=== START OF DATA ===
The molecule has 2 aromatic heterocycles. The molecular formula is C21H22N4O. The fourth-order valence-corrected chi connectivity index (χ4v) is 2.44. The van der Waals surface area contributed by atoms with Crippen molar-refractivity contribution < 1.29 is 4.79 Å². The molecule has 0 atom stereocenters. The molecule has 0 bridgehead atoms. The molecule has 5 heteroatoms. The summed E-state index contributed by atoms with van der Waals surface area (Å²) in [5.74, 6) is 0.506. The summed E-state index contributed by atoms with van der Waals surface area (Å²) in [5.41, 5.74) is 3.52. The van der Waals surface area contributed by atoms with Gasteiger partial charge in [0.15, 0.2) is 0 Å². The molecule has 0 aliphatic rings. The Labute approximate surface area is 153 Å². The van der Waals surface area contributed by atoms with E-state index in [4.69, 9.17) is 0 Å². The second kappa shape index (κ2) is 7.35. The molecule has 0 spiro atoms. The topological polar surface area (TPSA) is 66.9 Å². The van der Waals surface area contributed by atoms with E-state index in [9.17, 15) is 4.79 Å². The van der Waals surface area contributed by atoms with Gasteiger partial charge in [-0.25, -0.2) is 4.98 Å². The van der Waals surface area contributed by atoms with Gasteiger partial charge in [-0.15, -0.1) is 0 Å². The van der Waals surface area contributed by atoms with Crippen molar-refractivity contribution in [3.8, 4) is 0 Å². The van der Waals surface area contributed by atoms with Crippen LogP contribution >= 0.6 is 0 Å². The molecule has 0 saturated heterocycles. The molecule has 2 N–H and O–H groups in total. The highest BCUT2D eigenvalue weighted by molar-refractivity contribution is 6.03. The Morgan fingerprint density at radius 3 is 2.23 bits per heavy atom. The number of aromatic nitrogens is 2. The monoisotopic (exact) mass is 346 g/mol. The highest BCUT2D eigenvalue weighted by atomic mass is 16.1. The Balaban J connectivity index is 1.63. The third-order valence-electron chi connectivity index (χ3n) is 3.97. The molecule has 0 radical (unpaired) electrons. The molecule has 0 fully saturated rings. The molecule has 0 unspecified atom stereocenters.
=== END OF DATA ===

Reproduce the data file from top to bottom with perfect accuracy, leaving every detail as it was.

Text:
The molecule has 2 aromatic heterocycles. The molecular formula is C21H22N4O. The fourth-order valence-corrected chi connectivity index (χ4v) is 2.44. The van der Waals surface area contributed by atoms with Crippen molar-refractivity contribution < 1.29 is 4.79 Å². The molecule has 0 atom stereocenters. The molecule has 0 bridgehead atoms. The molecule has 5 heteroatoms. The summed E-state index contributed by atoms with van der Waals surface area (Å²) in [5.74, 6) is 0.506. The summed E-state index contributed by atoms with van der Waals surface area (Å²) in [5.41, 5.74) is 3.52. The van der Waals surface area contributed by atoms with Gasteiger partial charge in [0.15, 0.2) is 0 Å². The molecule has 0 aliphatic rings. The Labute approximate surface area is 153 Å². The van der Waals surface area contributed by atoms with E-state index in [4.69, 9.17) is 0 Å². The second kappa shape index (κ2) is 7.35. The molecule has 0 spiro atoms. The topological polar surface area (TPSA) is 66.9 Å². The van der Waals surface area contributed by atoms with E-state index in [9.17, 15) is 4.79 Å². The van der Waals surface area contributed by atoms with Gasteiger partial charge in [-0.25, -0.2) is 4.98 Å². The van der Waals surface area contributed by atoms with Gasteiger partial charge in [-0.15, -0.1) is 0 Å². The van der Waals surface area contributed by atoms with Crippen molar-refractivity contribution in [3.8, 4) is 0 Å². The van der Waals surface area contributed by atoms with Crippen LogP contribution >= 0.6 is 0 Å². The molecule has 0 saturated heterocycles. The molecule has 2 N–H and O–H groups in total. The highest BCUT2D eigenvalue weighted by molar-refractivity contribution is 6.03. The Morgan fingerprint density at radius 3 is 2.23 bits per heavy atom. The number of aromatic nitrogens is 2. The monoisotopic (exact) mass is 346 g/mol. The highest BCUT2D eigenvalue weighted by atomic mass is 16.1. The Balaban J connectivity index is 1.63. The third-order valence-electron chi connectivity index (χ3n) is 3.97. The molecule has 0 radical (unpaired) electrons. The molecule has 0 fully saturated rings. The molecule has 0 unspecified atom stereocenters.